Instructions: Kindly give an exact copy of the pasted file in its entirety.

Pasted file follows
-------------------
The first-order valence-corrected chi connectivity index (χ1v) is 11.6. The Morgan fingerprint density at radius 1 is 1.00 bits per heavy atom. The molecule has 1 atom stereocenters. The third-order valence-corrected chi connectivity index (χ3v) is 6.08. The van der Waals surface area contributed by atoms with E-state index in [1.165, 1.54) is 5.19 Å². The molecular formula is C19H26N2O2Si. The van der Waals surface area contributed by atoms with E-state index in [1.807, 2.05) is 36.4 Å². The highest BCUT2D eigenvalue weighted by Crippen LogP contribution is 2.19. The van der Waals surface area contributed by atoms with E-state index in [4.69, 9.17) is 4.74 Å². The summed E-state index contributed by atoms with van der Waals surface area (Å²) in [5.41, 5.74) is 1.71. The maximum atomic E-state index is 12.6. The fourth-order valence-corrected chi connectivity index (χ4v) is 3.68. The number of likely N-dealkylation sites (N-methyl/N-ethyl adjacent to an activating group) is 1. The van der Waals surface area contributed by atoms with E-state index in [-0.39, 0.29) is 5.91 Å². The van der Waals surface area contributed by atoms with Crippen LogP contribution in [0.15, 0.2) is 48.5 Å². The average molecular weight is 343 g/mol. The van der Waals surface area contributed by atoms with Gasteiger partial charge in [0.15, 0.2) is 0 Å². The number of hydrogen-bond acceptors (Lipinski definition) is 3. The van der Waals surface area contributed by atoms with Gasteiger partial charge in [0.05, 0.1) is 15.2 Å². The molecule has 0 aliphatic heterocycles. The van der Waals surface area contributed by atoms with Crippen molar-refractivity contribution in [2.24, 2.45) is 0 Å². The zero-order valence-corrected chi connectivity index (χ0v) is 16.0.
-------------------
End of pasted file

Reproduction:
The first-order valence-corrected chi connectivity index (χ1v) is 11.6. The Morgan fingerprint density at radius 1 is 1.00 bits per heavy atom. The molecule has 1 atom stereocenters. The third-order valence-corrected chi connectivity index (χ3v) is 6.08. The van der Waals surface area contributed by atoms with E-state index in [1.165, 1.54) is 5.19 Å². The molecular formula is C19H26N2O2Si. The van der Waals surface area contributed by atoms with E-state index in [1.807, 2.05) is 36.4 Å². The highest BCUT2D eigenvalue weighted by Crippen LogP contribution is 2.19. The van der Waals surface area contributed by atoms with E-state index in [4.69, 9.17) is 4.74 Å². The summed E-state index contributed by atoms with van der Waals surface area (Å²) in [5.41, 5.74) is 1.71. The maximum atomic E-state index is 12.6. The fourth-order valence-corrected chi connectivity index (χ4v) is 3.68. The number of likely N-dealkylation sites (N-methyl/N-ethyl adjacent to an activating group) is 1. The van der Waals surface area contributed by atoms with E-state index in [-0.39, 0.29) is 5.91 Å². The van der Waals surface area contributed by atoms with Crippen LogP contribution in [0.15, 0.2) is 48.5 Å². The average molecular weight is 343 g/mol. The van der Waals surface area contributed by atoms with Gasteiger partial charge in [0.15, 0.2) is 0 Å². The number of hydrogen-bond acceptors (Lipinski definition) is 3. The van der Waals surface area contributed by atoms with Gasteiger partial charge in [0.05, 0.1) is 15.2 Å². The molecule has 0 aliphatic heterocycles. The van der Waals surface area contributed by atoms with Crippen molar-refractivity contribution in [2.24, 2.45) is 0 Å². The zero-order valence-corrected chi connectivity index (χ0v) is 16.0.